RO systems push water under pressure through a semipermeable membrane to allow the good part of water through and the bad part to stay in the input side and be washed away. Typical systems will operate with an efficiency of 4:1 or 5:1 meaning that four or five gallons of water go into the unit to produce each one gallon of filtered water. The rest of the water washes through the unit and goes into the drain. (This ratio can be worst for many older units whilst there are some manufacturers now advertising RO units with much lower waste).
My experience with RO systems is that they work well at producing clean drinking water. The initial equipment cost can be quite high as compared to a typical cartridge water filter system. But once that initial cost is past you there can be a quite long operational period without additional regular maintenance costs - that is unless the RO installation uses some post carbon filters which do require some maintenance.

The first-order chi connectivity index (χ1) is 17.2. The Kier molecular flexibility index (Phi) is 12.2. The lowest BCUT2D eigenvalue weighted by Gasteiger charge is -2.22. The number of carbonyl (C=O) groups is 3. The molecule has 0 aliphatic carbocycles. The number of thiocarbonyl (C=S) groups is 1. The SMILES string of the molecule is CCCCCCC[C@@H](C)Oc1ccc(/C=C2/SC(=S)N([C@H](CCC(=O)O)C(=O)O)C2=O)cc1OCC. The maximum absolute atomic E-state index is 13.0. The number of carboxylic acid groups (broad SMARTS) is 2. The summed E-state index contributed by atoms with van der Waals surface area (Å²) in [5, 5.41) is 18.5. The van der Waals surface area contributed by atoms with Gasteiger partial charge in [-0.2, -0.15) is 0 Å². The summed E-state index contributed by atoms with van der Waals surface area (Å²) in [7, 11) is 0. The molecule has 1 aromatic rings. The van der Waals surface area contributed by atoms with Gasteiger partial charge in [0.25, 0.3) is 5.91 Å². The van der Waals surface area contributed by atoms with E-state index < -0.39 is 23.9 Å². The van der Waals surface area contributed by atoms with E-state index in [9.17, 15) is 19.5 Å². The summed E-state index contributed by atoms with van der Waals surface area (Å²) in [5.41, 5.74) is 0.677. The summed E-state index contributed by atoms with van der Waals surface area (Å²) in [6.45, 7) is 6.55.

The storage/filter tank that is part of an RO system can have problems however and if that happens replacing that part of the system can be a substantial cost. They can develop problems with the membrane or bladder inside the tank. There can also be problems with bacteria contamination in an RO system if it is not used properly. The manufacturer should provide instructions for their unit so that it is installed properly and kept serviced if necessary.
There are some health considerations with RO units in that they remove more things from water than just harmful things. Many of the beneficial minerals in the water are also removed by these units and there are arguments out there that this can be harmful in the long run if all the water you drink comes from an RO unit. As a matter of fact some commercial bottled water companies that produce their water via industrial scale RO systems are known to re-mineralize the filtered water to bring back some of its taste and benefits.